In the 1920s and 1930s the three McDonagh sisters, Paulette, Phyllis and Isobel, made a very significant contribution to women’s film-making, particularly in their four features, Those who Love (P. J. Ramster, Paulette McDonagh, 1926), The Far Paradise (Paulette McDonagh, 1928), The Cheaters (Paulette McDonagh, 1930), and Two Minutes Silence (Paulette McDonagh, 1933). Paulette directed, Phyllis was art director and business manager, and Isobel, as Marie Lorraine, played the lead role in each of the films. After the McDonagh production team broke up, there was very long wait for another female director, as Jane Mills points out, until Gillian Armstrong’s My Brilliant Career in 1979.11

Let us now, as I’ve suggested, go through Doane’s categories, in reverse order, beginning with the “paranoid gothic thriller” (centred on a wife’s fear of her husband’s possibly murderous designs on her). This will not detain us long, as I can only think of a single example: the very weird To Have and To Hold (John Hillcoat, 1997). (It’s also the only instance of which I’m aware of an Australian fictional feature film set in New Guinea.) The “paranoid” wife is Kate (Rachel Griffiths) (actually she has every right to be afraid of her husband, so a more accurate word might be “fearful”). He, Jack (Tcheky Karyo), has lost his first wife Rose (Anni Finsterer) in circumstances which only become clear towards the end of the film. He meets the Mills and Boon writer, Kate, and, as the plot develops, proceeds to turn her into a replacement for the first wife, down to her hairstyle and a striking red dress. Kate becomes increasingly apprehensive due to Jack’s obsessive behaviour: he spends a lot of time drinking and watching videotapes of Rose, and he attacks and rapes Kate. The film ends with the third in the succession of Jack’s partners, a local woman this time, wearing the red dress and singing “his” song. The implications of this closure tend to undermine my use of this film as an example of this sub-type by revealing in the conclusion that the focus has really been more on the husband (not to mention the setting and the stylistics of the film!) than on the wife. Written and directed by a man, it almost inevitably takes the male point of view, and is finally more a portrait of a psychotic man than a paranoid woman. However, the plot does definitely follow the pattern of films like Rebecca (Alfred Hitchcock, 1940).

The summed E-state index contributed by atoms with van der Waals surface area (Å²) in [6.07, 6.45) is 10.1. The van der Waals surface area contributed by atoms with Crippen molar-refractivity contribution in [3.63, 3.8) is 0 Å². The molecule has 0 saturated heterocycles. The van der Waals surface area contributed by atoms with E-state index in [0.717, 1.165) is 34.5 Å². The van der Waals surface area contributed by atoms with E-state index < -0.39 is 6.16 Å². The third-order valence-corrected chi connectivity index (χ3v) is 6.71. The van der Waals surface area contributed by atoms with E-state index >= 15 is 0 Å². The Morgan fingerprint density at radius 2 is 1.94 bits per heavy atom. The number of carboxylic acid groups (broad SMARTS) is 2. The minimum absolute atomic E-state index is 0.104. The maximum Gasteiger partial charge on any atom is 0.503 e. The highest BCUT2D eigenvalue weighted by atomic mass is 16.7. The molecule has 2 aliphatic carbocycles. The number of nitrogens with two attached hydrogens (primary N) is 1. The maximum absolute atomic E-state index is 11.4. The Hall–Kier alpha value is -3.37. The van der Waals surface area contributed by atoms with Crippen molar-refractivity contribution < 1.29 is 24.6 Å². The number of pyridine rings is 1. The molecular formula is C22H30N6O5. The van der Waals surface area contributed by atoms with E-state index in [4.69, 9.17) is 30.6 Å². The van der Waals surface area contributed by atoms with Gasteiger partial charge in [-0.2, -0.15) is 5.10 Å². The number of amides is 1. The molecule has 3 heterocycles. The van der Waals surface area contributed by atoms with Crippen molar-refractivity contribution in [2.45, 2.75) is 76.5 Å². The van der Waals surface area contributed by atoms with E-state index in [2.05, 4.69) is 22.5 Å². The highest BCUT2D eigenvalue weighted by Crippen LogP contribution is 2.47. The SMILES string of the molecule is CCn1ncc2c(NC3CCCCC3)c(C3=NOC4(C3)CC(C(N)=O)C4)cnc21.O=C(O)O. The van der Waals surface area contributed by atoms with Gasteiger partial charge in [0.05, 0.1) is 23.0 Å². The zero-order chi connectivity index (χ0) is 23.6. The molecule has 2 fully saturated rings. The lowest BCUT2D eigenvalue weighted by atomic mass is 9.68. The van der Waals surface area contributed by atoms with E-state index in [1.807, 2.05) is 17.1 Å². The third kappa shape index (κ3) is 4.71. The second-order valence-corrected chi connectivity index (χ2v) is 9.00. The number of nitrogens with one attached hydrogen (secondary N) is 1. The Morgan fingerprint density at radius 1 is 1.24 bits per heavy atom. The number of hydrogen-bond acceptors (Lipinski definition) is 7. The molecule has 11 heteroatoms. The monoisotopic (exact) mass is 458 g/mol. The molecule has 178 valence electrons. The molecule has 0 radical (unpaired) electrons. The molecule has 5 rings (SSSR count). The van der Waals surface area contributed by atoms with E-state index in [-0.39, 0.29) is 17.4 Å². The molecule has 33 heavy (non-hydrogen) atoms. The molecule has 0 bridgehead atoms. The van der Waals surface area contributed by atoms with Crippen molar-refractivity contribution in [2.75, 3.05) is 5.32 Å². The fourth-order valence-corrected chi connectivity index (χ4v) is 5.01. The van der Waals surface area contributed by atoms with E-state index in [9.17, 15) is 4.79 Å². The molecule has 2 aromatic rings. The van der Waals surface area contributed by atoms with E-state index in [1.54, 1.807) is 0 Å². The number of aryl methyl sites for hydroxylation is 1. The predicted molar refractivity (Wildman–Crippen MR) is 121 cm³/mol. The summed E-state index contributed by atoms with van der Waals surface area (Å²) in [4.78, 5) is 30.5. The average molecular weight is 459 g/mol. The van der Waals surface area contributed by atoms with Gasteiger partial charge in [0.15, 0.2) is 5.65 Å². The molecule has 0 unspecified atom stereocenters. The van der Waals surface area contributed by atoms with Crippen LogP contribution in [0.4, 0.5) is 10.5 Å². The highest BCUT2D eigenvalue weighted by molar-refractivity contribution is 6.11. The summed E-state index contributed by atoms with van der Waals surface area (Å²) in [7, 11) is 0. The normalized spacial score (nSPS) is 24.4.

Among “medical discourse” films in Australia (which focus on a physically or mentally ill woman), we might include Angel Baby and Lilian’s Story, which have been discussed in earlier chapters. For an example of an unusual take on this theme, we could turn to not one but two films about girls who lose the power of speech due to trauma. I dealt with The Quiet Room in Chapter 5, as a family melodrama. In Amy (Nadia Tass, 1998), the traumatic event is the death of the girl’s father, on an outdoor stage during a heavy shower of rain. As he is a musician, it seems appropriate—although very odd—that she can communicate only through singing.